A singly linked list as we have seen contains multiple nodes in which the earlier node points at the next node except the last node. A node has two parts, the first one contains the data and the second part contains the address of the next node.

Creating Node in Linked List

C program for creating a Linked List Node:

struct node { int data; // data to store in node struct node *next; //NULL for last node }

The previous part of the first node and the next part of the last node will always have NUL

Need of Pointers in Linked List

Unlike arrays, in a linked list, memory allocation takes place at runtime and therefore memory location of each node is random. Each node can be present anywhere in the memory and to access them, each node has the address of its next node stored with it.

This forms a kind of link between every node. This is the additional pointer that we need because if the link is not present or it’s broken, the memory locations will be lost.

Basic Linked List Operations

  • Insert: Insert the node at any position. Worst-case time complexity O(1).
  • Delete: Delete the node at any position. Worst-case time complexity O(1).
  • **Search: **Search for a specific node in the list. The worst-case time complexity O(n).
  • Display: Display a complete list. The worst-case time complexity O(n).

Adding Nodes in Linked List

Adding nodes in a linked list can be sometimes tricky. Since a linked list is a dynamic data structure, we can not just break a link and add or delete the node anywhere. To better understand this let us do a thought experiment.

Consider a linked list similar to a train with multiple coaches. Each coach represents the first part of the node where data is present, here passengers. The next part of the coach, i.e. the coupling represents the second part of the node. This part contains a connection to the next node.

Now, if you want to add a new coach to a moving train you cannot simply uncouple any two coaches and add a new coach. As soon as you uncouple the coaches, the second part of the train which is not attached to the engine will be left behind and that will fail the task.

Similarly, in the linked list, we cannot just break a link between any two nodes and add a new node. Suppose you want to add a new node between the fourth and fifth nodes. To do that you first have to traverse from the first node to the fifth node.

Point the new node to the fifth node and then traverse again from the start to the fourth node. Point the fourth node towards the new node. The new node is now a part of the linked list.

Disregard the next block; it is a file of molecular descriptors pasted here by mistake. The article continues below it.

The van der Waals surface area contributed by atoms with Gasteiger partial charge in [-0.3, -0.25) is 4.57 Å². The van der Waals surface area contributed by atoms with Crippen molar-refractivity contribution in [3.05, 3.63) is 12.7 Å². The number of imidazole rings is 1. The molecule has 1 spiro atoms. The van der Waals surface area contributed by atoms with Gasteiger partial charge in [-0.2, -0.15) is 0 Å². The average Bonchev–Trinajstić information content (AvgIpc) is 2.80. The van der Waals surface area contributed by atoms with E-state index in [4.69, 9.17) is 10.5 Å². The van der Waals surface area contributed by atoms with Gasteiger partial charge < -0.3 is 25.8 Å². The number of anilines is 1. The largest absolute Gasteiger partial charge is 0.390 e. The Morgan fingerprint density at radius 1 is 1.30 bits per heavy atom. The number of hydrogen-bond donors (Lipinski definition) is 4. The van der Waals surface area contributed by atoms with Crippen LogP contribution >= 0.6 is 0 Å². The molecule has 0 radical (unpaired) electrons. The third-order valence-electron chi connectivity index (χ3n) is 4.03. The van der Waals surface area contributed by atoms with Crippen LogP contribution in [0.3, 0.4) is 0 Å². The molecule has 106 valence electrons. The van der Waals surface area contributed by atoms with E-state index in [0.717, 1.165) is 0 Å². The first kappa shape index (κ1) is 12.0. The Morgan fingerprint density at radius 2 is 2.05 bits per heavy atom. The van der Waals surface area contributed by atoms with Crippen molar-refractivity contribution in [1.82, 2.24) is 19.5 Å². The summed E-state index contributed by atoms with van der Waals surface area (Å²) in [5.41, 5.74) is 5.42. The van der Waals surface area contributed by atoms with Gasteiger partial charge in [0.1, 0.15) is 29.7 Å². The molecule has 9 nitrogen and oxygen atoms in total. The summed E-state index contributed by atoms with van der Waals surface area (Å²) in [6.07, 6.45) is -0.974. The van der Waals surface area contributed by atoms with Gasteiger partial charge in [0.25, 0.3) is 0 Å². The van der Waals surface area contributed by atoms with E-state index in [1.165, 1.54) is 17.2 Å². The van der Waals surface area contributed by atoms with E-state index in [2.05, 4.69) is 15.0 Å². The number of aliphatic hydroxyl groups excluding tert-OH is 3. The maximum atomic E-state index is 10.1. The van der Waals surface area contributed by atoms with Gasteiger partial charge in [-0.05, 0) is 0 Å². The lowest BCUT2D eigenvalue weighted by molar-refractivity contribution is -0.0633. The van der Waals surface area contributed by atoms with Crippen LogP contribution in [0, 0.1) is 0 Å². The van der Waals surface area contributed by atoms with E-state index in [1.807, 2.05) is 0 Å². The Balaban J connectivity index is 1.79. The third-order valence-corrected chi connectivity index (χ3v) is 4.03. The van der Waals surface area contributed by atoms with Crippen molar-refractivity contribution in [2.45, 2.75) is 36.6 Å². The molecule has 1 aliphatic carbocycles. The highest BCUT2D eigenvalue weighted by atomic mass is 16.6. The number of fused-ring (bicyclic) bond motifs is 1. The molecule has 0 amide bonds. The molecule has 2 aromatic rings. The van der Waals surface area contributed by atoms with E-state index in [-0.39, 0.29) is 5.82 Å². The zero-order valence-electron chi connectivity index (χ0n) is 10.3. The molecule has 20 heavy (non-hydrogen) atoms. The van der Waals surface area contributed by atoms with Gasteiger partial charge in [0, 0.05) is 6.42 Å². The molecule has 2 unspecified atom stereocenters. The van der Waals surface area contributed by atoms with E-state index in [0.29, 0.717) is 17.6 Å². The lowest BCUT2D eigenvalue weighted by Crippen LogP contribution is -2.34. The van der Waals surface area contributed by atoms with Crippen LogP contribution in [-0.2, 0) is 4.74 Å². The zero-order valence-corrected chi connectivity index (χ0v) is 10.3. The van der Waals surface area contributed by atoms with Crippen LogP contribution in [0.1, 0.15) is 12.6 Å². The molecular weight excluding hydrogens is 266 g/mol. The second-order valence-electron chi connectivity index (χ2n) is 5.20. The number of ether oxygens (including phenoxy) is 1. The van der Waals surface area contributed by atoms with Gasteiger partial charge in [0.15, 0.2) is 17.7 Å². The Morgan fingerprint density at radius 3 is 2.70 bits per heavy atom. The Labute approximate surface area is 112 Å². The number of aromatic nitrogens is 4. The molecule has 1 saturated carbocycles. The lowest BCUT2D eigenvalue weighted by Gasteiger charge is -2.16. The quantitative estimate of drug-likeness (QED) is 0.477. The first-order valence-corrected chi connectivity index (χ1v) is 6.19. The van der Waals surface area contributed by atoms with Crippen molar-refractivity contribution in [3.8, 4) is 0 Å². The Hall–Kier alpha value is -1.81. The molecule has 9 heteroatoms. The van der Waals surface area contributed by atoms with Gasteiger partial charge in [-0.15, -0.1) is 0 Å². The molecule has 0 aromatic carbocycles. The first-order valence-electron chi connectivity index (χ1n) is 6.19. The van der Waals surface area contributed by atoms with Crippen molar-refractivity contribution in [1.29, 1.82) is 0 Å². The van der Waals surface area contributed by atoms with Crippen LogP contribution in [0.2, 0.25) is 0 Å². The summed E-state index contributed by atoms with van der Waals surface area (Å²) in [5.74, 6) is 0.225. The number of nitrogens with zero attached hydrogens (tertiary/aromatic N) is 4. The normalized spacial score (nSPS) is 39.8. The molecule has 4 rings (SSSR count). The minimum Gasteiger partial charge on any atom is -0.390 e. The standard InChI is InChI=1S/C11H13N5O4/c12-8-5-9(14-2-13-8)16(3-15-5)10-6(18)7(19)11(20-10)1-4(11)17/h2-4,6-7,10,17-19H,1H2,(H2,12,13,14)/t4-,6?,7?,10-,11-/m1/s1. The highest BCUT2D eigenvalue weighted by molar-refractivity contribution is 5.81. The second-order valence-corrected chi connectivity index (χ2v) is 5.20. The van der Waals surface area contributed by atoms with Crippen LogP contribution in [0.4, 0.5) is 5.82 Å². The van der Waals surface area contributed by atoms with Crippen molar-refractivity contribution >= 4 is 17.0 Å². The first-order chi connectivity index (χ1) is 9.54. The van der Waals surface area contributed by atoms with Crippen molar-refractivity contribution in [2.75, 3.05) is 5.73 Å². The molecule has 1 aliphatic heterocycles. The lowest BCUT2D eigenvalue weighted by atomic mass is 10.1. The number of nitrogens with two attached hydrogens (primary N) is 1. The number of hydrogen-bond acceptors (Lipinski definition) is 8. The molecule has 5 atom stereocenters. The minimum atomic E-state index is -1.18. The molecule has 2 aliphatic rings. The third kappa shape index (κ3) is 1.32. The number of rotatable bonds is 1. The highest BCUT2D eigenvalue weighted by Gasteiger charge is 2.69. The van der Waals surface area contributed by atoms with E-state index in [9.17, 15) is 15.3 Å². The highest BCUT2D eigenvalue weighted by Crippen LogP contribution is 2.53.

#data structure tutorials #data structures #delete node in linked list #linked list

Samanta  Moore

Samanta Moore

1621103940

SKP's Algorithms and Data Structures

Continuing on the Quick Revision of Important Questions for My Interviews. These Are Good Puzzles or Questions Related to Data Structures.

My Article Series on Algorithms and Data Structures in a Sort of ‘Programming Language Agnostic Way’. Few of the Algorithms and Data Structures in C, Few in C++, and Others in Core Java. Assorted Collection for Learning, Revising, Revisiting, Quick Refresh, and a Quick Glance for Interviews. You May Even Include them Directly for Professional or Open Source Efforts. Have Included Explanation Only for Few of These! Hope these turn out to be Really Helpful as per the Author’s Intention.

Data Structure — Interview Questions

#java #core java #data structures #dijkstra #core java basics #data structure using java #algorithms and data structures #java code examples #linked list in java #circular linked list

Gerhard  Brink

Gerhard Brink

1620629020

Getting Started With Data Lakes

Frameworks for Efficient Enterprise Analytics

The opportunities big data offers also come with very real challenges that many organizations are facing today. Often, it’s finding the most cost-effective, scalable way to store and process boundless volumes of data in multiple formats that come from a growing number of sources. Then organizations need the analytical capabilities and flexibility to turn this data into insights that can meet their specific business objectives.

This Refcard dives into how a data lake helps tackle these challenges at both ends — from its enhanced architecture that’s designed for efficient data ingestion, storage, and management to its advanced analytics functionality and performance flexibility. You’ll also explore key benefits and common use cases.

Introduction

As technology continues to evolve with new data sources, such as IoT sensors and social media churning out large volumes of data, there has never been a better time to discuss the possibilities and challenges of managing such data for varying analytical insights. In this Refcard, we dig deep into how data lakes solve the problem of storing and processing enormous amounts of data. While doing so, we also explore the benefits of data lakes, their use cases, and how they differ from data warehouses (DWHs).


This is a preview of the Getting Started With Data Lakes Refcard. To read the entire Refcard, please download the PDF from the link above.

#big data #data analytics #data analysis #business analytics #data warehouse #data storage #data lake #data lake architecture #data lake governance #data lake management

Cyrus  Kreiger

Cyrus Kreiger

1617959340

4 Tips To Become A Successful Entry-Level Data Analyst

Companies across every industry rely on big data to make strategic decisions about their business, which is why data analyst roles are constantly in demand. Even as we transition to more automated data collection systems, data analysts remain a crucial piece in the data puzzle. Not only do they build the systems that extract and organize data, but they also make sense of it –– identifying patterns, trends, and formulating actionable insights.

If you think that an entry-level data analyst role might be right for you, you might be wondering what to focus on in the first 90 days on the job. What skills should you have going in and what should you focus on developing in order to advance in this career path?

Let’s take a look at the most important things you need to know.

#data #data-analytics #data-science #data-analysis #big-data-analytics #data-privacy #data-structures #good-company